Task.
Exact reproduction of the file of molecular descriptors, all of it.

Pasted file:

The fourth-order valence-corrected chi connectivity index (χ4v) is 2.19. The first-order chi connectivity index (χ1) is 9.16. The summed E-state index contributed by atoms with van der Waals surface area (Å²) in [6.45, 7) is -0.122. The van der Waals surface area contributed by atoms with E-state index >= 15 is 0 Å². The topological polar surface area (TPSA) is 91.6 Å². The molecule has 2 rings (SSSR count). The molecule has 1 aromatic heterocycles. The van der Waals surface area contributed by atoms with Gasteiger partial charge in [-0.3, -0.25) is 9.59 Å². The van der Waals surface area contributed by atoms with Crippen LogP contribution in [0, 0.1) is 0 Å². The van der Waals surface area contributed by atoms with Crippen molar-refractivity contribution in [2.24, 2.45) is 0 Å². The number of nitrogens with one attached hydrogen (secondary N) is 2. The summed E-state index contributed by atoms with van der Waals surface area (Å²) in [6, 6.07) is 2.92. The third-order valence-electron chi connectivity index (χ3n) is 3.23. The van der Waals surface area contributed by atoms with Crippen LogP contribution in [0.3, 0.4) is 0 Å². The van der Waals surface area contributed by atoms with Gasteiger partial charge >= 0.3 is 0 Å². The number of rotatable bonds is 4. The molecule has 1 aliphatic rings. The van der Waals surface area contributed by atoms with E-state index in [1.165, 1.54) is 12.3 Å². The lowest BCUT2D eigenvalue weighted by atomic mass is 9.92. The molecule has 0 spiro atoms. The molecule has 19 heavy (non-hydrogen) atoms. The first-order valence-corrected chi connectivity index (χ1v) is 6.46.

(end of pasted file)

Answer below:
The fourth-order valence-corrected chi connectivity index (χ4v) is 2.19. The first-order chi connectivity index (χ1) is 9.16. The summed E-state index contributed by atoms with van der Waals surface area (Å²) in [6.45, 7) is -0.122. The van der Waals surface area contributed by atoms with E-state index >= 15 is 0 Å². The topological polar surface area (TPSA) is 91.6 Å². The molecule has 2 rings (SSSR count). The molecule has 1 aromatic heterocycles. The van der Waals surface area contributed by atoms with Gasteiger partial charge in [-0.3, -0.25) is 9.59 Å². The van der Waals surface area contributed by atoms with Crippen LogP contribution in [0, 0.1) is 0 Å². The van der Waals surface area contributed by atoms with Crippen molar-refractivity contribution in [2.24, 2.45) is 0 Å². The number of nitrogens with one attached hydrogen (secondary N) is 2. The summed E-state index contributed by atoms with van der Waals surface area (Å²) in [6, 6.07) is 2.92. The third-order valence-electron chi connectivity index (χ3n) is 3.23. The van der Waals surface area contributed by atoms with Crippen LogP contribution in [0.3, 0.4) is 0 Å². The van der Waals surface area contributed by atoms with Gasteiger partial charge >= 0.3 is 0 Å². The number of rotatable bonds is 4. The molecule has 1 aliphatic rings. The van der Waals surface area contributed by atoms with E-state index in [1.165, 1.54) is 12.3 Å². The lowest BCUT2D eigenvalue weighted by atomic mass is 9.92. The molecule has 0 spiro atoms. The molecule has 19 heavy (non-hydrogen) atoms. The first-order valence-corrected chi connectivity index (χ1v) is 6.46.